The mobile payments revolution is often seen merely as a battle for convenience. But giving consumers an easier way to shop and pay is only one side of the equation. The other is the promise of radically improving the level of security enjoyed by consumers, merchants and financial institutions alike.
Over the past year, several mass security breaches have shown just how vulnerable users of traditional credit and debit cards are to fraud. But this past month, a lesser-known case showed how even the most secure form of physical cards – so-called “EMV” or “chip-and-PIN” cards – are not airtight.
As explained in articles by Infosecurty magazine and independent security expert Brian Krebs, the problem involved hundreds of thousands of dollars in unauthorized charges on EMV debit cards issued by banks in North America, and allegedly made by fraudsters in Brazil.
For the banks, the attack was especially worrying because, unlike with traditional cards, they cannot effectively mitigate their liability for fraudulent charges on chip-enabled credit/debit cards via the normal dispute mechanisms of Visa and MasterCard. Instead, they are finding themselves on the hook for the charges.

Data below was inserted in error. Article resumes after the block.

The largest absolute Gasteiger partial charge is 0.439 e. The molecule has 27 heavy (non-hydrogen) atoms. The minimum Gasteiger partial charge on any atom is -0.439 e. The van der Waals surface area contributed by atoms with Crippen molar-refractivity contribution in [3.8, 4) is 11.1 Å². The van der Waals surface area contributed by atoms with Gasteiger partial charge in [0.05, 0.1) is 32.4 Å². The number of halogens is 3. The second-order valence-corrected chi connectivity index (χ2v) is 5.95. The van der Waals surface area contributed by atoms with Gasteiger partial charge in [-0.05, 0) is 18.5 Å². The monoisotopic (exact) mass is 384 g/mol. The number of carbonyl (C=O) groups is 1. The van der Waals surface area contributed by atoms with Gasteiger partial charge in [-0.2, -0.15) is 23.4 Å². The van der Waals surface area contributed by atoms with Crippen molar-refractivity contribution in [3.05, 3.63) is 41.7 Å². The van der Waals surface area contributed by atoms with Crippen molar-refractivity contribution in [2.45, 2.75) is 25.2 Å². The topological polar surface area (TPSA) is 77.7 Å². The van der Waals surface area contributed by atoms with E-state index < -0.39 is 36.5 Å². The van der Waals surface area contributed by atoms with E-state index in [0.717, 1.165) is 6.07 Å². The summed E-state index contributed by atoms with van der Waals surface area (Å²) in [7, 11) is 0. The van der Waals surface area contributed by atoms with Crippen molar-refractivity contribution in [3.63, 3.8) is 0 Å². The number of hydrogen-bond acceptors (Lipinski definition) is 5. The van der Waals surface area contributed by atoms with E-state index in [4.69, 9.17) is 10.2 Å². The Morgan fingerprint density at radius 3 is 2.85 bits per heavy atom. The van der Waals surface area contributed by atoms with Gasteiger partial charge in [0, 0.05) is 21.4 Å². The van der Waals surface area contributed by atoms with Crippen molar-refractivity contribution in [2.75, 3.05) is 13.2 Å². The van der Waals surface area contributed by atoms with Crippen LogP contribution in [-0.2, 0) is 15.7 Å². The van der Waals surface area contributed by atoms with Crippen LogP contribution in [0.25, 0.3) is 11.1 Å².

Ironically, the fraud may have been enabled by the sense of security EMV cards can offer, with one impacted bank “rubber-stamping” transactions with incomplete information. More oddly, the charges were apparently submitted through Visa and MasterCard’s payment networks as chip-enabled transactions – despite the fact that the physical cards involved had never been sent out to customers.
Overall, the “Brazil breach” was made possible by lapses in implementation, rather than any inherent flaw in chip-and-PIN technology.
“Implementation is always critical – even if I have the best standard, if I make mistakes in implementing it there will be problems,” explains Zoltán Ács, director of research and development at Cellum, which was making advances in the area of cryptography even before it began work on mobile payments.
For sure, properly-implemented technology solutions and rigorous anti-fraud processes can make EMV much safer than normal cards. (Ács says that if chip-and-PIN had been used instead of magnetic strips in the point-of-sale terminals at Target, the huge breach suffered by the American retailer might have been avoided.)
Still, even a perfectly-run system of chip-and-PIN is vulnerable, especially in so-called “card-not-present” transactions, when users are not physically present – a use case that is becoming ever more common as the mobile revolution gathers steam. All of which puts a brighter spotlight on the “split secret” mobile payment systems being developed by firms like Cellum, which, if properly implemented, hold the promise of 100% security, 100% of the time.